On October 26, 1961, after an evening of studying with friends on the campus of Transylvania University, 19-year-old student Betty Gail Brown got into her car around midnight - presumably headed for home. But she would never arrive. Three hours later, Brown was found dead in a driveway near the center of campus, strangled to death with her own brassiere. Kentuckians from across the state became engrossed in the proceedings as lead after lead went nowhere. Four years later, the police investigation completely stalled.
In 1965, a drifter named Alex Arnold Jr. confessed to the killing while in jail on other charges in Oregon. Arnold was brought to Lexington, indicted for the murder of Betty Gail Brown, and put on trial, where he entered a plea of not guilty. Robert G. Lawson was a young attorney at a local firm when a senior member asked him to help defend Arnold, and he offers a meticulous record of the case in Who Killed Betty Gail Brown? During the trial, the courtroom was packed daily, but witnesses failed to produce any concrete evidence. Arnold was an alcoholic whose memory was unreliable, and his confused, inconsistent answers to questions about the night of the homicide did not add up.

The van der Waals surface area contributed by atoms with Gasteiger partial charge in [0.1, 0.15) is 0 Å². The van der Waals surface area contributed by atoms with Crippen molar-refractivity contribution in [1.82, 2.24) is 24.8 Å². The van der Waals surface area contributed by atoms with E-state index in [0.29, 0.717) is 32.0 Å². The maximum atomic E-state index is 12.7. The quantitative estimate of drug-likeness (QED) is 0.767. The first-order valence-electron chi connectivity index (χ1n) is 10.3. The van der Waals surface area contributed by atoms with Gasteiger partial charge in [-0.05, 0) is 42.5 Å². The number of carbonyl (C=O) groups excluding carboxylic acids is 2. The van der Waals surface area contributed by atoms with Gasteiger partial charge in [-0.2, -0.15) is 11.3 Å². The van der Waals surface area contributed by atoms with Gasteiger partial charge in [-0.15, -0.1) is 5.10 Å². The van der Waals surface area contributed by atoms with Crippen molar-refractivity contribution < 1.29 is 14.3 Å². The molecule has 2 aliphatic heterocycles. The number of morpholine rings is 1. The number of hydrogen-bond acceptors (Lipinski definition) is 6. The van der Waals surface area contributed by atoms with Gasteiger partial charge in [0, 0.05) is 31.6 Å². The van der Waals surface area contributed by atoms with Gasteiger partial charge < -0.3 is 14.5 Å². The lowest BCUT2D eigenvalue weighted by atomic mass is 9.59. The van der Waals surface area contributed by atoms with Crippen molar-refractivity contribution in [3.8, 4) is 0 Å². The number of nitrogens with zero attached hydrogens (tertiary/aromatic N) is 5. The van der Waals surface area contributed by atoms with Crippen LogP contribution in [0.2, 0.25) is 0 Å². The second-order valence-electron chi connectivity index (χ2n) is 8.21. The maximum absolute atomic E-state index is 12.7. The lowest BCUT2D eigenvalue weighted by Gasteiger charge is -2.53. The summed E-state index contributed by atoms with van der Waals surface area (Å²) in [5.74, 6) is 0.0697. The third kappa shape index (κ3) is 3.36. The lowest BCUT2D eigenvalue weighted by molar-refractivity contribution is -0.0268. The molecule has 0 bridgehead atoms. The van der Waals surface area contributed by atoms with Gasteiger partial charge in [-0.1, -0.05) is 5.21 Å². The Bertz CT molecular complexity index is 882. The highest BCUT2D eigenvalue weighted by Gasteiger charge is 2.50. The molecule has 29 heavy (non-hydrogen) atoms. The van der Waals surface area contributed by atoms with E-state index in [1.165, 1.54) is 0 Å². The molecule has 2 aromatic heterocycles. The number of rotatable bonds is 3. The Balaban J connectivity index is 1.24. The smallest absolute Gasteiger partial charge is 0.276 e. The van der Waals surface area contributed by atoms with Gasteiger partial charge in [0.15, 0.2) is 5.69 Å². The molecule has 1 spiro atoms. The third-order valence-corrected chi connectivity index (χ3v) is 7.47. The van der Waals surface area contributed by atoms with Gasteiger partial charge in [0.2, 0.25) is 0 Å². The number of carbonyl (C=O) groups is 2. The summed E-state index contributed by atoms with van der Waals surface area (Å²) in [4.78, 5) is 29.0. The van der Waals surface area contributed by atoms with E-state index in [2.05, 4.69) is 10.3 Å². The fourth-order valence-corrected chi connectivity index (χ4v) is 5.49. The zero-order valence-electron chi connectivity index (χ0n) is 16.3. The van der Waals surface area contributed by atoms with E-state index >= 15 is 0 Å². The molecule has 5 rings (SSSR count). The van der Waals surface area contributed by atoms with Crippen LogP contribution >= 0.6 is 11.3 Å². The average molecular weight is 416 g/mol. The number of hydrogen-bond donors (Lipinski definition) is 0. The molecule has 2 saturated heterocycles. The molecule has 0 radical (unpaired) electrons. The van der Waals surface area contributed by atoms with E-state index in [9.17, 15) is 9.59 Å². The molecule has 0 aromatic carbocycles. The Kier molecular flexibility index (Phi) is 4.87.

Since the trial, new leads have come and gone, but Betty Gail Brown's murder remains unsolved.
The book is published by The University Press of Kentucky.
”Well-written and accessible to the average reader. Mr. Lawson has done an excellent job…” (Lexington Herald-Leader)
“A must-read for several reasons." (Kentucky Bench & Bar)
"Readers intrigued by shows such as Dateline or the Netflix series Making a Murderer will be captivated by the story of Betty Gail Brown." (Kentucky Living)